Wilfred M. McClay exclaims that forgiveness implies a moral world. There’s too much sloppy back-slapping (self back-slapping at times) about forgiveness.
What say you?
Forgiveness can’t be understood apart from the assumption that we inhabit a universe in which moral responsibility matters, moral choices have real consequences, and justice and guilt have a salient role.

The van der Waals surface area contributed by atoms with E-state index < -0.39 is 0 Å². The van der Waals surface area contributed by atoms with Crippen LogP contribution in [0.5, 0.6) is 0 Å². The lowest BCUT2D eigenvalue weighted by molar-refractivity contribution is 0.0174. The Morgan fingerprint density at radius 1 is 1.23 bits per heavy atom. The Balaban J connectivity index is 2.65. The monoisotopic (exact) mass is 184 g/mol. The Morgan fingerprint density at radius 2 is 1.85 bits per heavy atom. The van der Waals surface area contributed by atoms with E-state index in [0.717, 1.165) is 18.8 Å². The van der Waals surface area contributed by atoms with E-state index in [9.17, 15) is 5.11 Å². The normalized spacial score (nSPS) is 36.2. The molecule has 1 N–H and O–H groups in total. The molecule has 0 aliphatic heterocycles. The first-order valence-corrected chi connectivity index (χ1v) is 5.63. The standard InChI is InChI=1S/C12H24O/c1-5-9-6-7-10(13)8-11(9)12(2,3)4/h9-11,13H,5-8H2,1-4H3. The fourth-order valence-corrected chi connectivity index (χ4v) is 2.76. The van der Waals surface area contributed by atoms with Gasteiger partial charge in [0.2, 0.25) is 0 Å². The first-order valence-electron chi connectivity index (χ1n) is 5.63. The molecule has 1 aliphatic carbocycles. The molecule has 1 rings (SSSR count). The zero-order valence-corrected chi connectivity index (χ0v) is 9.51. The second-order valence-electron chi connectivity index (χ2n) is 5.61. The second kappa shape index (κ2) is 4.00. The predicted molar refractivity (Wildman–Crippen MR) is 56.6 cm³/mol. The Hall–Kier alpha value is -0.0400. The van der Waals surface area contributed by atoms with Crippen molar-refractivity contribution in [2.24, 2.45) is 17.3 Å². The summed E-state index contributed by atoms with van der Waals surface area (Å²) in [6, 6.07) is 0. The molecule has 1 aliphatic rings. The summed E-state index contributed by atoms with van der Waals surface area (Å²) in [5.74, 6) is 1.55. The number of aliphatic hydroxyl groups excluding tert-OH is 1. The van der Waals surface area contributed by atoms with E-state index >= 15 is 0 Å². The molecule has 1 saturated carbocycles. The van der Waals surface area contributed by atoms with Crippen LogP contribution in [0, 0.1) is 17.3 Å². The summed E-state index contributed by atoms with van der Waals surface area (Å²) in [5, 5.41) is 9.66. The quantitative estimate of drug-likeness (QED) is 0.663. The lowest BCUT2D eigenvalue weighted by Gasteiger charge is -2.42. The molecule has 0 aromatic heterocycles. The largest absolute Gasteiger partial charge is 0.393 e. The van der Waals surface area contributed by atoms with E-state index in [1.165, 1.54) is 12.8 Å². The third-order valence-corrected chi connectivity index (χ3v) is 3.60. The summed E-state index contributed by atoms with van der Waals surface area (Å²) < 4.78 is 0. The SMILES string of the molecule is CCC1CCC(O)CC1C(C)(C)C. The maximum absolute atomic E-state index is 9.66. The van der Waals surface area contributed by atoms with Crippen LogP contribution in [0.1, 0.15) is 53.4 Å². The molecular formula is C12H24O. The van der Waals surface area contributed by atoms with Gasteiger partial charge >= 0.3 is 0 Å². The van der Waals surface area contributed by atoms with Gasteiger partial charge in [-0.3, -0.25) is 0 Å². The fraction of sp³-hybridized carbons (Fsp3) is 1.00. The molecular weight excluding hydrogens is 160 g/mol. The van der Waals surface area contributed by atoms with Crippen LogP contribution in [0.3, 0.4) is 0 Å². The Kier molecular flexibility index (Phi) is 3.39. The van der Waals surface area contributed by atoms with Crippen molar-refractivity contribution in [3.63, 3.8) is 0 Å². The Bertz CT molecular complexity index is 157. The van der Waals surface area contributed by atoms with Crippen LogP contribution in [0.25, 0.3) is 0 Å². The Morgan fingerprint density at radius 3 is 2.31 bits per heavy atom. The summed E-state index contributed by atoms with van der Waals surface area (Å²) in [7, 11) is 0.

Forgiveness in its deepest sense is something different from “letting go of anger” so that we can individually experience wholeness and healing. It involves an extraordinary suspension of the normal workings of justice: of the normal penalties for crimes, and the normal costs for moral failings. By definition, it is something that can be done only rarely without undermining the basis on which it rests and without creating an entirely different set of moral expectations. The famous admonition from Tuesdays with Morrie that we should “Forgive everybody everything” is perhaps appealing as a psychological instruction, but it is appalling as a general dictum. It resembles the child’s dream that every day should be Christmas.